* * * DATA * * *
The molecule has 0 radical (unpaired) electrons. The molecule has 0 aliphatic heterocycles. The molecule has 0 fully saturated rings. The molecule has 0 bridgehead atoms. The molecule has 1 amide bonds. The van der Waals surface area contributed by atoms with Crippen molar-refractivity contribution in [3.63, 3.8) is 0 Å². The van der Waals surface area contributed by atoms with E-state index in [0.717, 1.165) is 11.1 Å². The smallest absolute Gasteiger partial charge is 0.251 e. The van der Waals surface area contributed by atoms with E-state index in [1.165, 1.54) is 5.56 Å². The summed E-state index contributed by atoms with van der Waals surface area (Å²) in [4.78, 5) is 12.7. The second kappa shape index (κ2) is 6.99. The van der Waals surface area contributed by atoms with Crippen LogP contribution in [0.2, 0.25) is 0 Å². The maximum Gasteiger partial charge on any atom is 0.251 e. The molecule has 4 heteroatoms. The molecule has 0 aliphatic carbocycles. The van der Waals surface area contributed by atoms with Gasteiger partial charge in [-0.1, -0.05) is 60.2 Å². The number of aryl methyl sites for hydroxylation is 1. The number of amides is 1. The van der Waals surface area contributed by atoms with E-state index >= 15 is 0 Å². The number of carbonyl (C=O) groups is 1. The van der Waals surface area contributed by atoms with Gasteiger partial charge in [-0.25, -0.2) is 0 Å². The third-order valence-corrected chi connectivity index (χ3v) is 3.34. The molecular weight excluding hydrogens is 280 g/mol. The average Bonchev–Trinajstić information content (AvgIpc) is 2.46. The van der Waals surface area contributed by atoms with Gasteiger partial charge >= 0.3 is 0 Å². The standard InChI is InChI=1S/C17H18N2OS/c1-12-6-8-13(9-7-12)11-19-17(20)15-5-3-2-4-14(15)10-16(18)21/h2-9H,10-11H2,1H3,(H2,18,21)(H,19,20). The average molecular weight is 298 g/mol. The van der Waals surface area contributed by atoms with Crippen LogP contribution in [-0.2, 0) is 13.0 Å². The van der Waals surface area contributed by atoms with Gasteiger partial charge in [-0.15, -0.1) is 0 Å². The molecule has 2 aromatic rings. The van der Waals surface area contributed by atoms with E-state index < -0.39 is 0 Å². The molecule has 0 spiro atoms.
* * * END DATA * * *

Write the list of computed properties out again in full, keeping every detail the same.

The molecule has 0 radical (unpaired) electrons. The molecule has 0 aliphatic heterocycles. The molecule has 0 fully saturated rings. The molecule has 0 bridgehead atoms. The molecule has 1 amide bonds. The van der Waals surface area contributed by atoms with Crippen molar-refractivity contribution in [3.63, 3.8) is 0 Å². The van der Waals surface area contributed by atoms with E-state index in [0.717, 1.165) is 11.1 Å². The smallest absolute Gasteiger partial charge is 0.251 e. The van der Waals surface area contributed by atoms with E-state index in [1.165, 1.54) is 5.56 Å². The summed E-state index contributed by atoms with van der Waals surface area (Å²) in [4.78, 5) is 12.7. The second kappa shape index (κ2) is 6.99. The van der Waals surface area contributed by atoms with Crippen LogP contribution in [0.2, 0.25) is 0 Å². The maximum Gasteiger partial charge on any atom is 0.251 e. The molecule has 4 heteroatoms. The molecule has 0 aliphatic carbocycles. The van der Waals surface area contributed by atoms with Gasteiger partial charge in [-0.1, -0.05) is 60.2 Å². The number of aryl methyl sites for hydroxylation is 1. The number of amides is 1. The van der Waals surface area contributed by atoms with E-state index >= 15 is 0 Å². The number of carbonyl (C=O) groups is 1. The van der Waals surface area contributed by atoms with Gasteiger partial charge in [-0.25, -0.2) is 0 Å². The third-order valence-corrected chi connectivity index (χ3v) is 3.34. The molecular weight excluding hydrogens is 280 g/mol. The average Bonchev–Trinajstić information content (AvgIpc) is 2.46. The van der Waals surface area contributed by atoms with Gasteiger partial charge >= 0.3 is 0 Å². The standard InChI is InChI=1S/C17H18N2OS/c1-12-6-8-13(9-7-12)11-19-17(20)15-5-3-2-4-14(15)10-16(18)21/h2-9H,10-11H2,1H3,(H2,18,21)(H,19,20). The average molecular weight is 298 g/mol. The van der Waals surface area contributed by atoms with Crippen LogP contribution in [-0.2, 0) is 13.0 Å². The van der Waals surface area contributed by atoms with Gasteiger partial charge in [-0.15, -0.1) is 0 Å². The molecule has 2 aromatic rings. The van der Waals surface area contributed by atoms with E-state index < -0.39 is 0 Å². The molecule has 0 spiro atoms.